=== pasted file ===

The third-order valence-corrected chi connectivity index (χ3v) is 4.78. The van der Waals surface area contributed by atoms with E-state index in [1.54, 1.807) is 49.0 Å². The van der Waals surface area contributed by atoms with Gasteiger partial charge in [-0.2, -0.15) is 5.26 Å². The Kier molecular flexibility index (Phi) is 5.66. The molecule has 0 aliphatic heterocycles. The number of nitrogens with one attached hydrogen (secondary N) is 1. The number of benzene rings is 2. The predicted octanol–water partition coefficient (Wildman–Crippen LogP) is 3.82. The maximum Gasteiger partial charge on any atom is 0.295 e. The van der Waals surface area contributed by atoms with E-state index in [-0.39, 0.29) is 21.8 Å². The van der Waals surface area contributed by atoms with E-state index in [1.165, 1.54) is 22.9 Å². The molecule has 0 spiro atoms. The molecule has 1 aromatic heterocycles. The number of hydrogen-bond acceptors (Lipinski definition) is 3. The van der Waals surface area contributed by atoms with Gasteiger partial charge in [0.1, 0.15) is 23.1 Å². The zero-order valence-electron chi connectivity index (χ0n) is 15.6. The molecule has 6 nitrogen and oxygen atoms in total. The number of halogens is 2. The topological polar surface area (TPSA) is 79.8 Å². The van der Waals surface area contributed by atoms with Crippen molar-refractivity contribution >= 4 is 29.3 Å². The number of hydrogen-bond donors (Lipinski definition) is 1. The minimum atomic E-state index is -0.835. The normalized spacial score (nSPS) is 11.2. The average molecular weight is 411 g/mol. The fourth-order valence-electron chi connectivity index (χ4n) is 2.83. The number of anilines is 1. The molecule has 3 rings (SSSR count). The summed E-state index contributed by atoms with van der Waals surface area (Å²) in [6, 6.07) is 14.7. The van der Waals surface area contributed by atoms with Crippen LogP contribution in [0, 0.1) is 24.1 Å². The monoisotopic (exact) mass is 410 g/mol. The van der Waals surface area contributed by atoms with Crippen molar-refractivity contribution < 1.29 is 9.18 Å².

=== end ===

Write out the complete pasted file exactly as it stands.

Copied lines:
The third-order valence-corrected chi connectivity index (χ3v) is 4.78. The van der Waals surface area contributed by atoms with E-state index in [1.54, 1.807) is 49.0 Å². The van der Waals surface area contributed by atoms with Gasteiger partial charge in [-0.2, -0.15) is 5.26 Å². The Kier molecular flexibility index (Phi) is 5.66. The molecule has 0 aliphatic heterocycles. The number of nitrogens with one attached hydrogen (secondary N) is 1. The number of benzene rings is 2. The predicted octanol–water partition coefficient (Wildman–Crippen LogP) is 3.82. The maximum Gasteiger partial charge on any atom is 0.295 e. The van der Waals surface area contributed by atoms with E-state index in [-0.39, 0.29) is 21.8 Å². The van der Waals surface area contributed by atoms with E-state index in [1.165, 1.54) is 22.9 Å². The molecule has 0 spiro atoms. The molecule has 1 aromatic heterocycles. The number of hydrogen-bond acceptors (Lipinski definition) is 3. The van der Waals surface area contributed by atoms with Gasteiger partial charge in [0.1, 0.15) is 23.1 Å². The zero-order valence-electron chi connectivity index (χ0n) is 15.6. The molecule has 6 nitrogen and oxygen atoms in total. The number of halogens is 2. The topological polar surface area (TPSA) is 79.8 Å². The van der Waals surface area contributed by atoms with Crippen molar-refractivity contribution >= 4 is 29.3 Å². The number of hydrogen-bond donors (Lipinski definition) is 1. The minimum atomic E-state index is -0.835. The normalized spacial score (nSPS) is 11.2. The average molecular weight is 411 g/mol. The fourth-order valence-electron chi connectivity index (χ4n) is 2.83. The number of anilines is 1. The molecule has 3 rings (SSSR count). The summed E-state index contributed by atoms with van der Waals surface area (Å²) in [6, 6.07) is 14.7. The van der Waals surface area contributed by atoms with Crippen LogP contribution in [0, 0.1) is 24.1 Å². The monoisotopic (exact) mass is 410 g/mol. The van der Waals surface area contributed by atoms with Crippen molar-refractivity contribution < 1.29 is 9.18 Å².